From contributor P:
To contributor D: Will the NC1000 read DXF files and handle normal G code?

From Contributor D:
I do not think it will convert DXF files that is one of the original reasons I purchased Vcarve to have something to convert DXF files to code and to draw and make code. Biesseworks would but I do not have that. What is standard G code? I have seen many different versions of G code. I guess I would not call Biesse's version as standard but that is what the post processor is for. Still need to bring programs into control editor and re-save to get all the right stuff before the G code and I do not get a router RPM from Vcarve so I need to add that, probably just a tweak of the post but have not bothered with it.

From contributor C:
When this issue comes up I think of CAD CODE they have been posting to Rovers for years. They can really help. Then I always remember the advice I got when I got my first ptp - learn this software at the machine, but to be making serious cash the info has to come from the office and the operator is just going blow and go. I have an NC481 on older Rover and it's tough. Now, no joke, we are running a Rover 30 with NC1000, and smashing through bunks and the office is driving it. I took the money I was going to spend on posting to the older Rover and bought a newer one and took the advice and started pushing from the office.

From contributor B:
I run a rover 30 with the NC1000 controller. Itís a wonderfully powerful and rock solid controller. The problem is interfacing with the controller is really tough. The interface PC runs Windows but the actual dedicated controller runs unix. I have written my own post for the machine.

There are two things to understand. If you want to run you file directly it must be in unix format. Window txt files end each line with CR LF and unix ends the line with LF only. I wrote a vb script (copied one I got online) to do this conversion it actually quite easy as I would not call myself a real programmer pretty much a hack. The next issue is that the actual text file is broken up into many sections. You wonít see this on the machine editor but if you use a text editor you can see it. (Notepadd++ a free program you set the opting to see the CR LF commands at the end of the lines)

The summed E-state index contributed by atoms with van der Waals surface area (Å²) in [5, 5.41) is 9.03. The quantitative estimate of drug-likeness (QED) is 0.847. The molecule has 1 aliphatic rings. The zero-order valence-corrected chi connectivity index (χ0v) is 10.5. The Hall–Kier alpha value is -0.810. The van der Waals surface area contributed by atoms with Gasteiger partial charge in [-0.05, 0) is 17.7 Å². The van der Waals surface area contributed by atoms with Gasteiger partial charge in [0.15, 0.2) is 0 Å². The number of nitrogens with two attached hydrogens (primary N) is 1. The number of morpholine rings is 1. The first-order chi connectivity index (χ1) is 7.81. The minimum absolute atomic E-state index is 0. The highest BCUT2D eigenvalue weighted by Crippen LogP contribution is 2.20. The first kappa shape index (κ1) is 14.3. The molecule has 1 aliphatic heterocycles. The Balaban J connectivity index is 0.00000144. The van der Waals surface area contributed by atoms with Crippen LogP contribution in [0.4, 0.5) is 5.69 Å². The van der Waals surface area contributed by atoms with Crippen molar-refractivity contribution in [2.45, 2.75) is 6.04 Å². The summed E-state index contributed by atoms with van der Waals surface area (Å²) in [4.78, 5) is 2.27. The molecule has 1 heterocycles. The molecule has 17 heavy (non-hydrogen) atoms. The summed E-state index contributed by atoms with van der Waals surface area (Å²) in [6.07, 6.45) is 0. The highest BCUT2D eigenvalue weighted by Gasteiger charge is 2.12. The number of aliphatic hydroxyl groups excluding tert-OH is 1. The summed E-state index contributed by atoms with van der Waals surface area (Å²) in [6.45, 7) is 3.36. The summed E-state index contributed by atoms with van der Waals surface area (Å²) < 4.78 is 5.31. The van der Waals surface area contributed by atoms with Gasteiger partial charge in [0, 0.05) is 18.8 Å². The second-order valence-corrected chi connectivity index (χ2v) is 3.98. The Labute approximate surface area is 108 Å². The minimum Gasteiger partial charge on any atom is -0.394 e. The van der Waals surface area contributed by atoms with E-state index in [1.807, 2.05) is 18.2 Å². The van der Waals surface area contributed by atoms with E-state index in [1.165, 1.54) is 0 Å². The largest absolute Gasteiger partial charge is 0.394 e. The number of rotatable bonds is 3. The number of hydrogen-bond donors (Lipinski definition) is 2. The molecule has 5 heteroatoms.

Here is the hard part. There is a header that has a character count to the beginning of each section. Off by one and it will not run. It have seen a lot of cam programs gave up on doing these things. To get around it you must open the files they generate in the Biesse editor and save it. This does all the work for them. For us running custom nests of closet parts it was not an option. Opening and saving 40 files just to run a job was out of the question. If you can get through all this then you can look at the subroutines to get a look as some of the advanced code. They are wonderfully documented - in Italian.

Biesse support guys are awesome on the hardware but either don't know much of the software side or don't want to get into it. Bottom line is I love my Rover 30 and the NC1000 controller after a bit of a rocky start. We will probably be adding another machine in the next 12 to 18 months. If I can find another rover 30 in good shape I will get another in heartbeat.

From the original questioner:
Thank you all for the input. I've obviously got a lot of options. I'm going to steer away from Biesseworks and find an office software combination that I can post to NC1000. I'll probably have to write some VB scripts though to get it tuned to how we like it.